Ryan also noted that the quality of meat provided by plated was much better than that from Blue Apron.  He felt that the steak, for example, provided by Blue Apron had more fat and gristle.

Plated meal:

Blue Apron meal:

Blue Apron does provide the cheaper option of meals, at only $10/person which includes shipping. And despite both providing the opportunity for me to cook original meals at home and save time by answering the question what’s for dinner and gathering my ingredients,  I much prefer Plated.  The quality of ingredients and moreover, the option to choose!

Alright, time to pack.


Wine Making Class II-The pressing

When I last spoke of our winemaking endeavors at Make Wine With Us, we had crushed the grapes to make a must. Ryan had a chance to crush some grapes himself last week.

But for the most part this past week’s class was about pressing the must.  We first had to prep our barrel by washing with hot water, soda ash (like baking soda), and finally with citric acid. The barrels used for the class have already been used a couple of times, which means our grapes will not have an oaky smell or taste.  However, the barrels still give the grapes a chance to breath in a way they cannot in steel tanks.

We are using american oak and a range of sizes. Which was new to me, I didn’t realize there were specialized barrels for making a Bordeaux style compared to a Burgundy for example.


Ryan helping to clean barrel. I was the photographer this week.

Next it was time to press the grapes!

The first step, transferring the liquid-using a wire basket and hose.

And then the grape skin must.

It was messy fun!

More liquid from the grapes even before the pressing began!

The packed grape skins after hours of pressing.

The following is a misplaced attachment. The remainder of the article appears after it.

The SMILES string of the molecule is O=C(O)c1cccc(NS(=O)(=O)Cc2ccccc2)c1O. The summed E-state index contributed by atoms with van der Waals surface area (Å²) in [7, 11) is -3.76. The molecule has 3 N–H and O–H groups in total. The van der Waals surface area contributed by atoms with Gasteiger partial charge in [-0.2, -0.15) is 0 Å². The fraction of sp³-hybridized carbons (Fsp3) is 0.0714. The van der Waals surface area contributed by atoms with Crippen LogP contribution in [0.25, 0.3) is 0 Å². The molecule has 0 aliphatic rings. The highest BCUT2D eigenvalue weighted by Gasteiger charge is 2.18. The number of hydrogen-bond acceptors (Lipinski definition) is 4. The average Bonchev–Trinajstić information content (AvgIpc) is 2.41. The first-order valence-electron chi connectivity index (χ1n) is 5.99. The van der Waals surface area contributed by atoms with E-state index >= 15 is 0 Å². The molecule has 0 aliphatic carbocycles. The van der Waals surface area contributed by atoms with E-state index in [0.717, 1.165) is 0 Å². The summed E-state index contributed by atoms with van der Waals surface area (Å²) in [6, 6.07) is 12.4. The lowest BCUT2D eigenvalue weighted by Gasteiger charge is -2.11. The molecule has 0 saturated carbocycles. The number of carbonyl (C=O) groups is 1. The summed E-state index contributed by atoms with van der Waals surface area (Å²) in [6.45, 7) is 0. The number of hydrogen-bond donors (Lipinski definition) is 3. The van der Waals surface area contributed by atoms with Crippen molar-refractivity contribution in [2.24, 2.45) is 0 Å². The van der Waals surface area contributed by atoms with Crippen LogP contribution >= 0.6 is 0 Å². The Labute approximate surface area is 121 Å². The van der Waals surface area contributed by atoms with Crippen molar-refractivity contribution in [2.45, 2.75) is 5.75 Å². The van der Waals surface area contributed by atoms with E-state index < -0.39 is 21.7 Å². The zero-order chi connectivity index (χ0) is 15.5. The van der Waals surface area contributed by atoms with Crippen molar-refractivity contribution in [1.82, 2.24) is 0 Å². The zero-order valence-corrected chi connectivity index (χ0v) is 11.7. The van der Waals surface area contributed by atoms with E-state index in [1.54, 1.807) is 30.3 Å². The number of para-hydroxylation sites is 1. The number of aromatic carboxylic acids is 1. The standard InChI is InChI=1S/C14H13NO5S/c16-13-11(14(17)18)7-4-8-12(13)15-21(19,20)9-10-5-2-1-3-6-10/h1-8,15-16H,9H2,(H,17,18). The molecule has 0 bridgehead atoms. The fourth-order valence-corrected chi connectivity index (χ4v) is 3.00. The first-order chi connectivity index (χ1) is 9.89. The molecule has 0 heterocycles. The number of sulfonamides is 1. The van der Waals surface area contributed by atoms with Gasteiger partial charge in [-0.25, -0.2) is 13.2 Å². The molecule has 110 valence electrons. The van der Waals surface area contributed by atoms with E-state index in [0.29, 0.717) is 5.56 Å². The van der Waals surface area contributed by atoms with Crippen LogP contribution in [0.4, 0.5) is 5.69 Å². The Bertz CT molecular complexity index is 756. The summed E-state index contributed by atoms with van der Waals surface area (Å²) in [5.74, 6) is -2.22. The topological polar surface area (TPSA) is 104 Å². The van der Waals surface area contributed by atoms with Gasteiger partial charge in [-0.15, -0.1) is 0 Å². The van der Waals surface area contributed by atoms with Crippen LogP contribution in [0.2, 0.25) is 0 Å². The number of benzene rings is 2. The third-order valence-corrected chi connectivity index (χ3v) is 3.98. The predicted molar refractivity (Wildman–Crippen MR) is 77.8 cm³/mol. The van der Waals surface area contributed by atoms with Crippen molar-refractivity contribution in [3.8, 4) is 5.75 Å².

We also had the chance to taste at each stage of the process.  The liquid straight from the tube, once put into the press, and the liquid that emerged once the pressing began.  The initial had the highest alcohol concentration, about 6%. Each subsequent taste has less alcohol but more sugar-the yeast still have lots of work to do!

And that’s it! We’ll have chances to come throughout the year to taste and see the progress of the wines.

OHNY 2014

Hey all,

This post is a little late, but late is better than never.

Last weekend was Open House New York, an annual event that:

 “promotes a greater appreciation of the city’s built environment;                                 broadens public awareness by exposing diverse audiences to distinctive                       examples of architecture, engineering and design; educates and                                 inspires discussion of issues of excellence in design, planning and                               preservation; and showcases outstanding new work as well as                                     structures of historic merit.”

-OHNY website

We had planned to visit a few sites but work got in the way. We did however, make it to Brooklyn Army Terminal (BAT), which is not usually open to the public, and it was a great tour, learned so much!!

BAT was designed by Cass Gilbert, same guy as the Woolworth building, you can see the similarities in the buildings here.

Can you see the old radiator here? I believe this is the part of BAT they plan to renovate and make available as industrial space in the next few years.

And the view from the pier that brought in so many items through Brooklyn Army Terminal, looking rather ominous in the overcast sky.


Workouts for the week

Sunday-Rest after a very long hike on Saturday

Monday-40 min barre and cardio


Wednesday-Spin, haven’t done that in forever!

Thursday-Barre and cardio

Friday-Hiit and cardio


I’ve had some rather low intensity weeks and with a hike at Table Mountain planned for South Africa I realized I need to make sure my endurance is up.

Ryan’s Birthday Weekend

We celebrated Ryan’s 28th birthday this weekend by going for a hike and enjoying the fall foliage.

We left the city Friday night with a few friends.  On the way to Bear Mountain we stopped by Ambulance Brew House, a dining gem off of the palisades highway.